Good afternoon Western Isles and welcome to your latest Weather Watch blog.
On this Monday afternoon we are seen rain moving across the Western Isles, some of this is heavy in places. My forecast for today wasn’t the best, the rain has moved closer to the Western Isles then was initially expected. I did make some adjustments this morning in the morning brief after my initial forecast last night.
It was always going to be a tricky forecast and thus proved to be. Not everywhere has seen rain and some parts of the Western Isles has stayed dry.
Today’s view from space highlights the overcast conditions across the Western Isles.
Tuesday across the Western Isles is going to see a mixed day overcast with light rain and drizzle and some fog patches for Lewis and parts of Harris. Elsewhere expected to be drier with plenty of sunshine and variable amounts of cloud.
Tuesday across the UK will see further thundery showers and it will feel hot for most.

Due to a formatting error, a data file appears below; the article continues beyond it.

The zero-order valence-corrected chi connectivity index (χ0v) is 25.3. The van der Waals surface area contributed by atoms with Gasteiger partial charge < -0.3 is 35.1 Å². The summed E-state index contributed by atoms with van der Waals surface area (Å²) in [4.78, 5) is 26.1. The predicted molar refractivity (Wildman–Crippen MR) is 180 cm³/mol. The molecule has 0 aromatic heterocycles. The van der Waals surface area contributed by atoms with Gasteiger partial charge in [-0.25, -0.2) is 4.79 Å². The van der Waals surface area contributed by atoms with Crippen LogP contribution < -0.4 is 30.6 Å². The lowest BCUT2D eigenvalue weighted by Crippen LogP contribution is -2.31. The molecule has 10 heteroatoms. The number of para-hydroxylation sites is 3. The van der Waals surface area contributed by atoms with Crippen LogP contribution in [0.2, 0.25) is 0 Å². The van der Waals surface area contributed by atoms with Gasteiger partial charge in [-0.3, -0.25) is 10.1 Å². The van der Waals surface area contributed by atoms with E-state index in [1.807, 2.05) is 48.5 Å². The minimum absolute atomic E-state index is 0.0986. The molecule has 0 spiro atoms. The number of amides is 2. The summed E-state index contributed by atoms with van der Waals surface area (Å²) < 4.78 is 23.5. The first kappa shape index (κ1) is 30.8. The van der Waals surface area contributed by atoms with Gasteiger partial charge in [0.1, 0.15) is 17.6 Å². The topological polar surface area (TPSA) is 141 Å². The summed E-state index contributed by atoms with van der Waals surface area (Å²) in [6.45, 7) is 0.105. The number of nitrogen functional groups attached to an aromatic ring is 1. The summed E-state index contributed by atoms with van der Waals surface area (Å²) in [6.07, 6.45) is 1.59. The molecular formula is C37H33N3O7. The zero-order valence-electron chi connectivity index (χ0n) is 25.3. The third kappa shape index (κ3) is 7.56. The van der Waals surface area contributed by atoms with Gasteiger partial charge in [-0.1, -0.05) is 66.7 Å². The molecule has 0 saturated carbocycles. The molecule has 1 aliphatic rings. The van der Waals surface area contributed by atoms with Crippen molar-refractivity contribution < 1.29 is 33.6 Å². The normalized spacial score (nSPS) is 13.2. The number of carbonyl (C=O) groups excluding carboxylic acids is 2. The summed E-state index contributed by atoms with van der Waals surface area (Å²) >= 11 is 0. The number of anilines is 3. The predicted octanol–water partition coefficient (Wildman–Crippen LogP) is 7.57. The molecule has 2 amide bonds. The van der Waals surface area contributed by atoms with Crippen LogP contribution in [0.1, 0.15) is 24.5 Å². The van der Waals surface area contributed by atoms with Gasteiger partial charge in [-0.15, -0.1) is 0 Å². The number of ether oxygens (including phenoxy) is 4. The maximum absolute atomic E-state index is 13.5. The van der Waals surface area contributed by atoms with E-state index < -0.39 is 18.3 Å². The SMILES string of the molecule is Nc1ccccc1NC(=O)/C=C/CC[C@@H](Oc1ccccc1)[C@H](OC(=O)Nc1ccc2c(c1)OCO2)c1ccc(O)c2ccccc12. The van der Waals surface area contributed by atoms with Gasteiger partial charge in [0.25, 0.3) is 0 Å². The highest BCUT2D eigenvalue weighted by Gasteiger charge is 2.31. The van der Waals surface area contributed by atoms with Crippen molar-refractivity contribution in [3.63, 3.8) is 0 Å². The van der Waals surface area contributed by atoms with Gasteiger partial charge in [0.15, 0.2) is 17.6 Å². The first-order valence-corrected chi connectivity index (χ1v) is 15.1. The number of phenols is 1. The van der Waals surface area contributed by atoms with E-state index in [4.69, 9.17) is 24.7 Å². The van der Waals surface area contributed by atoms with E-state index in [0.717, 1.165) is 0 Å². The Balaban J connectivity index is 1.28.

Wednesday across the Western Isles will see more in the way of sunshine, but with variable amounts of cloud. It will feel warmer and then on Tuesday but a chilly wind will keep the temperatures down.
Across the UK on Wednesday it will feel hot very hot on the south-west coast colder towards the North Sea Coasts where fog and mist will linger.
Thursday is expected to see a largely fine and dry day across the Western Isles. As high-pressure dominates we should see plenty of sunshine. With light winds but from a chilly direction.
Across the UK on Thursday high-pressure dominates the weather.
There are multiple weather warnings in force across the UK today and tomorrow. Noneof them for the Western Isles. For the latest updates and information check out the Met Office website or app.
A yellow rainfall warning is currently in place across parts of Scotland which has resulted in flooding in Edinburgh with this tweet from BBC weather.
Multiple thunderstorm warnings across the UK this evening and overnight into Wednesday
And finally here are the weather extremes for the UK for Sunday.
The view from space comes from NASA worldview. Radar from netweather. Pressure charts, extremes and warnings from the Met Office.